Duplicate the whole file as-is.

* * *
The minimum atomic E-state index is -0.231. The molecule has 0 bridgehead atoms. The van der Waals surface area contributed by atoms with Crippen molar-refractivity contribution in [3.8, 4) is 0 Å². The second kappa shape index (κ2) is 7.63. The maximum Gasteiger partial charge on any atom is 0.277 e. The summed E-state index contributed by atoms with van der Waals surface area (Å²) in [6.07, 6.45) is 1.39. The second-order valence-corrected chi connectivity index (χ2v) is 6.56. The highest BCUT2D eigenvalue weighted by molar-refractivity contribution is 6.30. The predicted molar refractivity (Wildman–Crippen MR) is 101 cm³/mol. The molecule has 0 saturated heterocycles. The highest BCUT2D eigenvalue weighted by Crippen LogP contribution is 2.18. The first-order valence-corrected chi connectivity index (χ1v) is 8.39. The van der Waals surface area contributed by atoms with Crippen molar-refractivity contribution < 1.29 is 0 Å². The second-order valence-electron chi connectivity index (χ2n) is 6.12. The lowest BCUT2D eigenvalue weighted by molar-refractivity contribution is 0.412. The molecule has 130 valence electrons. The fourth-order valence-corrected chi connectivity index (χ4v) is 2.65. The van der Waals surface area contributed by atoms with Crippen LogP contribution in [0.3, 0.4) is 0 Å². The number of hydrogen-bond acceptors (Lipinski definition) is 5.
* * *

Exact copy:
The minimum atomic E-state index is -0.231. The molecule has 0 bridgehead atoms. The van der Waals surface area contributed by atoms with Crippen molar-refractivity contribution in [3.8, 4) is 0 Å². The second kappa shape index (κ2) is 7.63. The maximum Gasteiger partial charge on any atom is 0.277 e. The summed E-state index contributed by atoms with van der Waals surface area (Å²) in [6.07, 6.45) is 1.39. The second-order valence-corrected chi connectivity index (χ2v) is 6.56. The highest BCUT2D eigenvalue weighted by molar-refractivity contribution is 6.30. The predicted molar refractivity (Wildman–Crippen MR) is 101 cm³/mol. The molecule has 0 saturated heterocycles. The highest BCUT2D eigenvalue weighted by Crippen LogP contribution is 2.18. The first-order valence-corrected chi connectivity index (χ1v) is 8.39. The van der Waals surface area contributed by atoms with Crippen molar-refractivity contribution < 1.29 is 0 Å². The second-order valence-electron chi connectivity index (χ2n) is 6.12. The lowest BCUT2D eigenvalue weighted by molar-refractivity contribution is 0.412. The molecule has 130 valence electrons. The fourth-order valence-corrected chi connectivity index (χ4v) is 2.65. The van der Waals surface area contributed by atoms with Crippen LogP contribution in [0.3, 0.4) is 0 Å². The number of hydrogen-bond acceptors (Lipinski definition) is 5.